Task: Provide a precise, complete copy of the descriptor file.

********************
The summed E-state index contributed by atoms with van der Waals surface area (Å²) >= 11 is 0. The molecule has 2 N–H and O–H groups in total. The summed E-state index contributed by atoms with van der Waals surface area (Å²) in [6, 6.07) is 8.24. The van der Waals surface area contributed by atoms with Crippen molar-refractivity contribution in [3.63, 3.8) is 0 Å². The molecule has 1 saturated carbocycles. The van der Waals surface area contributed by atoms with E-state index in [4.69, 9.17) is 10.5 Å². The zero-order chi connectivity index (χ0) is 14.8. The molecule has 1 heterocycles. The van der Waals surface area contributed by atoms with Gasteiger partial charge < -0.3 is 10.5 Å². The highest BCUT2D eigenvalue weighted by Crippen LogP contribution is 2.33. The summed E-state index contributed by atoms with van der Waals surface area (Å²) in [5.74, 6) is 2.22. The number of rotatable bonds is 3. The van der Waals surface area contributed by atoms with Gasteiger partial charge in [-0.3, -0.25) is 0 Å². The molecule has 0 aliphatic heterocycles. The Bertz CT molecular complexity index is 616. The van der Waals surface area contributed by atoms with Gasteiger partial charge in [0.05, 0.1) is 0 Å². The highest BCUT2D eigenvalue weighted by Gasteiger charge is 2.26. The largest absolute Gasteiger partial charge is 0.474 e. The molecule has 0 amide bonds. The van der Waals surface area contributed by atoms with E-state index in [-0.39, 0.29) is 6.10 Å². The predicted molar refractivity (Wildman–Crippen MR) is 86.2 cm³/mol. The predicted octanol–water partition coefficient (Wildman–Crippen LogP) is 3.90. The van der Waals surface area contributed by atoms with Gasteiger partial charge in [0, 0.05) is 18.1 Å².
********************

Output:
The summed E-state index contributed by atoms with van der Waals surface area (Å²) >= 11 is 0. The molecule has 2 N–H and O–H groups in total. The summed E-state index contributed by atoms with van der Waals surface area (Å²) in [6, 6.07) is 8.24. The van der Waals surface area contributed by atoms with Crippen molar-refractivity contribution in [3.63, 3.8) is 0 Å². The molecule has 1 saturated carbocycles. The van der Waals surface area contributed by atoms with E-state index in [4.69, 9.17) is 10.5 Å². The zero-order chi connectivity index (χ0) is 14.8. The molecule has 1 heterocycles. The van der Waals surface area contributed by atoms with Gasteiger partial charge < -0.3 is 10.5 Å². The highest BCUT2D eigenvalue weighted by Crippen LogP contribution is 2.33. The summed E-state index contributed by atoms with van der Waals surface area (Å²) in [5.74, 6) is 2.22. The number of rotatable bonds is 3. The van der Waals surface area contributed by atoms with Gasteiger partial charge in [-0.3, -0.25) is 0 Å². The molecule has 0 aliphatic heterocycles. The Bertz CT molecular complexity index is 616. The van der Waals surface area contributed by atoms with Gasteiger partial charge in [0.05, 0.1) is 0 Å². The highest BCUT2D eigenvalue weighted by Gasteiger charge is 2.26. The largest absolute Gasteiger partial charge is 0.474 e. The molecule has 0 amide bonds. The van der Waals surface area contributed by atoms with E-state index in [-0.39, 0.29) is 6.10 Å². The predicted molar refractivity (Wildman–Crippen MR) is 86.2 cm³/mol. The predicted octanol–water partition coefficient (Wildman–Crippen LogP) is 3.90. The van der Waals surface area contributed by atoms with Gasteiger partial charge in [0, 0.05) is 18.1 Å².